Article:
Much as student development theory helps us to understand differences in students served in higher education, understanding differences of psychological type in students may also enhance student success. The assessment of psychological type is based upon Carl Jung’s theory that human behavior is not random and that patterns of mental functions exist in the population. Following this conceptual foundation, the Myers-Briggs Type Indicator, MBTI™, has become the most widely used instrument for determining type preferences in business, personal coaching and on college campuses. It was developed by the mother-daughter team of Katherine Briggs and Isabel Briggs Myers with the foundations of orientation and organization to the outer world as a framework to guide individuals through the constructive use of differences. The MBTI instrument asks a series of self-report forced-choice questions to define individual preference opposites for personal energy, taking in information, making decisions, and organizing one’s world. Based upon responses to these questions, an individual is assigned a type preference for each pair of opposites which when combined; create sixteen individual four-letter type codes.
There are four MBTI type dichotomies or opposite preferences and each has a different influence on learning. The word preference is used to refer to the innate tendency one has in each of the psychological dichotomies. The principle of preference is frequently illustrated in type facilitations by asking participants to write their signature with their non-dominant hand. Generally, participants will describe this exercise as awkward, uncomfortable or not a preferred activity, but one they are able to complete. Each individual has a preference for daily functions, but is able to operate out of preference, as needed. The preference pairs include where a person gets their energy, categorized as Extraversion and Introversion; how an individual takes in information or Sensing and Intuiting; the decision-making process of Thinking and Feeling; and the orientation to and organization in the outer world of Judging and Perceiving. Individuals use each aspect of the personality pairs daily, but have a preference for one that is more comfortable or useful to the self.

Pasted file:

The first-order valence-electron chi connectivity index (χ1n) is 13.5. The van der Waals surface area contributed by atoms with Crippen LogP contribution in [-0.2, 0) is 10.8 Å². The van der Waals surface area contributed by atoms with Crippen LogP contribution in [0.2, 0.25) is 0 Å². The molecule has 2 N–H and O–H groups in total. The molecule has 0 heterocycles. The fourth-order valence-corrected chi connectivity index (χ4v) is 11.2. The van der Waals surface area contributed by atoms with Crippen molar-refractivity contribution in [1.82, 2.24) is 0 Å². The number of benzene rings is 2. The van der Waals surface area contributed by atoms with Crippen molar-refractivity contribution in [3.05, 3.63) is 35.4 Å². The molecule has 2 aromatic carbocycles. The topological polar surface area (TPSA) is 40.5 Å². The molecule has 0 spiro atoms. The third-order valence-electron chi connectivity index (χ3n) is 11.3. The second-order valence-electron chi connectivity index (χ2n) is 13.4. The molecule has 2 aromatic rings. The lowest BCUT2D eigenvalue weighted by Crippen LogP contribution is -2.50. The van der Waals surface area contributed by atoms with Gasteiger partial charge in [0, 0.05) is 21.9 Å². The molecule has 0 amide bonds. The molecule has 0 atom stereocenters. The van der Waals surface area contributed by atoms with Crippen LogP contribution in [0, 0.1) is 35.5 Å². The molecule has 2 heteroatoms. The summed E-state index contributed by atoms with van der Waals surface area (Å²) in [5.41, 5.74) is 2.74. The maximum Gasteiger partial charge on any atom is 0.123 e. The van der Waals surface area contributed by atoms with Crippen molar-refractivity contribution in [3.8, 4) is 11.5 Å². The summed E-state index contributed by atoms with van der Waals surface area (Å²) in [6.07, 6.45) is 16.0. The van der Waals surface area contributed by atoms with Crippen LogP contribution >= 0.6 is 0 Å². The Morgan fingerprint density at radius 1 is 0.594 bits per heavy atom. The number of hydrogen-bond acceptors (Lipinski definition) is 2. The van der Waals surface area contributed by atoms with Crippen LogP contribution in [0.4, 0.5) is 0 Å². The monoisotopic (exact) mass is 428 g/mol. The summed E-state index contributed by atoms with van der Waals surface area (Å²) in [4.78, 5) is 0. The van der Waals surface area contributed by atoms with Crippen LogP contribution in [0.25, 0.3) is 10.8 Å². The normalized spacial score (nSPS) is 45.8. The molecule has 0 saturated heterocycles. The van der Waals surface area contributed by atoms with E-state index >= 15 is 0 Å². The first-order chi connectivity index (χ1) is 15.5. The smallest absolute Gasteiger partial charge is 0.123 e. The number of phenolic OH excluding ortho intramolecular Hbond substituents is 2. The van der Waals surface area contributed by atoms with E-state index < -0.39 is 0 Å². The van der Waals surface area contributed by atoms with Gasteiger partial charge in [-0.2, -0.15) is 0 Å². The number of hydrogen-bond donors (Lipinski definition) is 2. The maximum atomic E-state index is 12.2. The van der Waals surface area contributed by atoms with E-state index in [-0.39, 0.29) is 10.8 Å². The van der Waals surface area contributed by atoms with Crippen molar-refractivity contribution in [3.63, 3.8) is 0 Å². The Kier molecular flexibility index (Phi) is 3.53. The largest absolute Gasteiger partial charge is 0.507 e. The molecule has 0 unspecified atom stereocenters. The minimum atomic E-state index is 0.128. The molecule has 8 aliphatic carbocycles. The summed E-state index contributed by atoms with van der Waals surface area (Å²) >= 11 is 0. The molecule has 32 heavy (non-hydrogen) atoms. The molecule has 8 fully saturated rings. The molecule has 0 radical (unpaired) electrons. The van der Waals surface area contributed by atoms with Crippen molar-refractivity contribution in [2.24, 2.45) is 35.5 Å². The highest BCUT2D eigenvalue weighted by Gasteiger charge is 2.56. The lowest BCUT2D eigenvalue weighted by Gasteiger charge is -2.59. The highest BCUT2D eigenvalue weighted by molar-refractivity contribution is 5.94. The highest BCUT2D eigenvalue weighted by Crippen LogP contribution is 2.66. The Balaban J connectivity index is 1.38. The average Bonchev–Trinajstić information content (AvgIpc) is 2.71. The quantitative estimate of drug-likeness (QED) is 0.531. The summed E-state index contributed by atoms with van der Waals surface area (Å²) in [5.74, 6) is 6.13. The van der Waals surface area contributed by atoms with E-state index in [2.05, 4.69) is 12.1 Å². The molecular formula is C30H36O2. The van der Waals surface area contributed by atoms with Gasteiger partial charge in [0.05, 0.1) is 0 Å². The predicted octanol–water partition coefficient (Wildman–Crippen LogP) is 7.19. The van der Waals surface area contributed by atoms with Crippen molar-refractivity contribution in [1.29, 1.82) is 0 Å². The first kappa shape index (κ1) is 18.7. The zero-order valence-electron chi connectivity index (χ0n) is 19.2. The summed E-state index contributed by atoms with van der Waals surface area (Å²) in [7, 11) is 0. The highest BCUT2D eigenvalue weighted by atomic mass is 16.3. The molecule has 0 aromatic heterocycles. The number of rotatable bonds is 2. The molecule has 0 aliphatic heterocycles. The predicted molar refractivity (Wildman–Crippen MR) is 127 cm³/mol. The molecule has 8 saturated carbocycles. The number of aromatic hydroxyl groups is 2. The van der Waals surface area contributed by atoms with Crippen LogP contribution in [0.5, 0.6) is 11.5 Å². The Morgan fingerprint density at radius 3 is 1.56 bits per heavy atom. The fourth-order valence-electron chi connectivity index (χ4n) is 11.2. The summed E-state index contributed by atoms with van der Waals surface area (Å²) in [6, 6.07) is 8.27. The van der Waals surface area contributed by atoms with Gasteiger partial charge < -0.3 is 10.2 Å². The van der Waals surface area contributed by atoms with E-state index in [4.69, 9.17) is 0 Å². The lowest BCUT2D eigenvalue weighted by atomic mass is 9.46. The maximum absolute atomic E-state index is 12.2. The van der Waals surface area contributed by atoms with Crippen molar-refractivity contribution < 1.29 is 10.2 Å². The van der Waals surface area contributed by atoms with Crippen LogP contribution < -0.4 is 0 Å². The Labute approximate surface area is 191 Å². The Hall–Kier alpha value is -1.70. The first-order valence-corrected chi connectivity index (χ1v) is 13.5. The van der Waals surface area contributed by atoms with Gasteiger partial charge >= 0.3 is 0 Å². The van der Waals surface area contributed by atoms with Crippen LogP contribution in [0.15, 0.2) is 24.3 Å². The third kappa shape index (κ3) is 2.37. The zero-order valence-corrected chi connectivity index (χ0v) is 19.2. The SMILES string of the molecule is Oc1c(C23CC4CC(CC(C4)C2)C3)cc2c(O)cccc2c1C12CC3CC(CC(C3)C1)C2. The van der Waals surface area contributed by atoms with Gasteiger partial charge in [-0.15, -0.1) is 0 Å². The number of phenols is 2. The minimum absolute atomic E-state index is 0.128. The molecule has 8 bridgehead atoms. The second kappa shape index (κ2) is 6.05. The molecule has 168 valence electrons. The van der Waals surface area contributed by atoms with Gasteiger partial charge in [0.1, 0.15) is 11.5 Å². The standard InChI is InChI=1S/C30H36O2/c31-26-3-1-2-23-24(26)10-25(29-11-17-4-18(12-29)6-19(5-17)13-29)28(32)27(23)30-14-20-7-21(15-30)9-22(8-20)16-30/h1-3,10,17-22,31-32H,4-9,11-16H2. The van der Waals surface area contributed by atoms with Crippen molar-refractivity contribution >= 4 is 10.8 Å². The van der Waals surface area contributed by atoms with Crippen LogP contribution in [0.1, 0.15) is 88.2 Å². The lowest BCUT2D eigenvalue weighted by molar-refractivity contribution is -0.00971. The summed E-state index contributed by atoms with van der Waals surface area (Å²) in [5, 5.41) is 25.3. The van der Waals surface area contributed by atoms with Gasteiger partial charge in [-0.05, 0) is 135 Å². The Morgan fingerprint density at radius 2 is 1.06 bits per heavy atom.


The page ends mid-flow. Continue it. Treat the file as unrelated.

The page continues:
Extraversion and Introversion. Extraversion and Introversion are expressions of where an individual gathers personal energy. Extraversion (E) is the energy that develops from engaging with people, objects and events. Externally expressing interests and interacting with others is invigorating for extraverts. They learn best in situations that include movement, action and conversation and prefer to connect theories and facts with personal experience. Introversion (I) is a reflective, inward coordination with thoughts and ideas. Introverts look internally for thoughts and energy. They think best in solitude and prefer advance notice before sharing or acting in a learning situation.